Friday, June 15, 2018
I'll Be Gone In The Dark by Michelle McNamera
In the late 1970's and early 1980's, California was terrorized by a serial rapist and killer. He began his crimes in Northern California in the small communities around Sacramento. He committed hundreds of break ins and scores of rapes. He stalked the victims in advance, and often broke in and committed his crimes while the women were in bed with their husbands. He would have the woman tie up her husband, then move her to another room. He would place dishes on the man and tell him if he heard them fall off and break, he would kill the woman. He was known as the East Area Rapist or the EAR.
When the police investigation ramped up to a level that he feared capture, he moved his activities to Southern California. There, he escalated to murder and is credited with ten murders. He had killer a couple in Northern California earlier to escape so his murder toll is twelve, although many police believe it is higher. Then, he seemed to stop. This occasionally happens with serial killers and it often means the perpetrator has died or is imprisoned. While the crimes stopped, the police investigations did not. The police had the best clue of all, a DNA profile but for many years, it didn't provide any breakthroughs.
In addition to the police, an entire society of Internet crime fighters has arisen. Michelle McNamera was one of these driven individuals. The wife of actor Patton Oswalt, Michelle was consumed by this case and spent endless hours and funds investigating it. She met and collaborated with the police investigating the crimes, found old witnesses and victims and talked with them, and spent endless hour discussing the case on Internet boards with other individuals interested in the case. She started writing I'll Be Gone In The Dark to detail her work and gave the killer a name, The Golden State Killer. Unfortunately, she died before the book could be completed. Her husband and others found a way to finish her work and the book became an instant bestseller.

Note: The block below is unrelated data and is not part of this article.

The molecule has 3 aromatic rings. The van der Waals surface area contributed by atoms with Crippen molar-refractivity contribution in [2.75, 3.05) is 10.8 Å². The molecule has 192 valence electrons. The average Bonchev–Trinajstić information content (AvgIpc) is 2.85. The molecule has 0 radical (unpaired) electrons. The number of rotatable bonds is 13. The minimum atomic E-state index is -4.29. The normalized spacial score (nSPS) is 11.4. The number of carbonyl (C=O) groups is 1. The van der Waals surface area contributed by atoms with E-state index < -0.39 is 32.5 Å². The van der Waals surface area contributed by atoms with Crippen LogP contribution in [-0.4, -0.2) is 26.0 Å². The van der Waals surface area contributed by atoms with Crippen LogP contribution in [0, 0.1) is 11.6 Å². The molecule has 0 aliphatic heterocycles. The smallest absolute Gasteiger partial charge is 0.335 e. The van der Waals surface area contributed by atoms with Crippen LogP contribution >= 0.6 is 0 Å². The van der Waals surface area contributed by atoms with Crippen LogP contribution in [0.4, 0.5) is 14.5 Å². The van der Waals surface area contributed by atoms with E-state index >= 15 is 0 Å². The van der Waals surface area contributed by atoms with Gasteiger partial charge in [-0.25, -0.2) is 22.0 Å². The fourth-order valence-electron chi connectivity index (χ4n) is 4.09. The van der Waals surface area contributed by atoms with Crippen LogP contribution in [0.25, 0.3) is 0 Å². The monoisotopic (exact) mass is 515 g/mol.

Outside of the personal loss, the publishing community lost a great true crime writer when McNamera passed away. Her tenacity, intense curiosity and empathy are clear in her writing. The book has a forward by Gillian Flynn and an afterward by her husband, Patton Oswalt. As most readers know, the DNA finally provided the impetus to charge someone with the crimes. Joseph James DeAngelo, who is now 72, has been charged and will be facing charges. This was a landmark book and will be one of the classics in the genre. This book is recommended for true crime readers.